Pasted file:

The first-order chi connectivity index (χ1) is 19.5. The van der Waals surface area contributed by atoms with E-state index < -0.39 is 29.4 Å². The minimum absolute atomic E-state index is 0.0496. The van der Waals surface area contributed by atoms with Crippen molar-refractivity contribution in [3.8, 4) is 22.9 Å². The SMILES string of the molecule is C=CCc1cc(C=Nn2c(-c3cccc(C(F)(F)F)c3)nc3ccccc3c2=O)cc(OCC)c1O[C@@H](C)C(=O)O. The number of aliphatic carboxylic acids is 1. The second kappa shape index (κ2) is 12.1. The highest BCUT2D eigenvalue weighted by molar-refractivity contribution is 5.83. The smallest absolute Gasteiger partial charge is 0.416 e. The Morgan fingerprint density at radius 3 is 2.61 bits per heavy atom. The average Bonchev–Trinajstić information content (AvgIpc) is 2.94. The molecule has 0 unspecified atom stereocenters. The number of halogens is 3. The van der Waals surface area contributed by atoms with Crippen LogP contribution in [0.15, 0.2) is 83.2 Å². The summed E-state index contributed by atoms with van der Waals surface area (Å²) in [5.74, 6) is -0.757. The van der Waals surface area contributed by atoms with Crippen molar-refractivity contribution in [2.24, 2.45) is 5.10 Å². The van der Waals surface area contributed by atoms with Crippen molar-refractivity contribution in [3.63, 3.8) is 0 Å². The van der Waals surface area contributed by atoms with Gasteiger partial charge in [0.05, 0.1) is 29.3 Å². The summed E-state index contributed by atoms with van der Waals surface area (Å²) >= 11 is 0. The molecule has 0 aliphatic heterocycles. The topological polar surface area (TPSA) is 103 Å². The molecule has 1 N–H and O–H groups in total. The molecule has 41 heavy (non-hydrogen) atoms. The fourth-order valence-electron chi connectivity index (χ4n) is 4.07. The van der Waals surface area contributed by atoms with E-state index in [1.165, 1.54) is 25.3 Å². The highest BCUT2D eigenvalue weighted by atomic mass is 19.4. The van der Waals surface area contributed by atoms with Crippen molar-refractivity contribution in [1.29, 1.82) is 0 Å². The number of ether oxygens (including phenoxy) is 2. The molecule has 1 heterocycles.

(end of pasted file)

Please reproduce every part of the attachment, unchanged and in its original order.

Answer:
The first-order chi connectivity index (χ1) is 19.5. The van der Waals surface area contributed by atoms with E-state index < -0.39 is 29.4 Å². The minimum absolute atomic E-state index is 0.0496. The van der Waals surface area contributed by atoms with Crippen molar-refractivity contribution in [3.8, 4) is 22.9 Å². The SMILES string of the molecule is C=CCc1cc(C=Nn2c(-c3cccc(C(F)(F)F)c3)nc3ccccc3c2=O)cc(OCC)c1O[C@@H](C)C(=O)O. The number of aliphatic carboxylic acids is 1. The second kappa shape index (κ2) is 12.1. The highest BCUT2D eigenvalue weighted by molar-refractivity contribution is 5.83. The smallest absolute Gasteiger partial charge is 0.416 e. The Morgan fingerprint density at radius 3 is 2.61 bits per heavy atom. The average Bonchev–Trinajstić information content (AvgIpc) is 2.94. The molecule has 0 unspecified atom stereocenters. The number of halogens is 3. The van der Waals surface area contributed by atoms with Crippen LogP contribution in [0.15, 0.2) is 83.2 Å². The summed E-state index contributed by atoms with van der Waals surface area (Å²) in [5.74, 6) is -0.757. The van der Waals surface area contributed by atoms with Crippen molar-refractivity contribution in [2.24, 2.45) is 5.10 Å². The van der Waals surface area contributed by atoms with Crippen molar-refractivity contribution in [3.63, 3.8) is 0 Å². The van der Waals surface area contributed by atoms with Gasteiger partial charge in [0.05, 0.1) is 29.3 Å². The summed E-state index contributed by atoms with van der Waals surface area (Å²) >= 11 is 0. The molecule has 0 aliphatic heterocycles. The topological polar surface area (TPSA) is 103 Å². The molecule has 1 N–H and O–H groups in total. The molecule has 41 heavy (non-hydrogen) atoms. The fourth-order valence-electron chi connectivity index (χ4n) is 4.07. The van der Waals surface area contributed by atoms with E-state index in [1.165, 1.54) is 25.3 Å². The highest BCUT2D eigenvalue weighted by atomic mass is 19.4. The van der Waals surface area contributed by atoms with Crippen molar-refractivity contribution in [1.29, 1.82) is 0 Å². The number of ether oxygens (including phenoxy) is 2. The molecule has 1 heterocycles.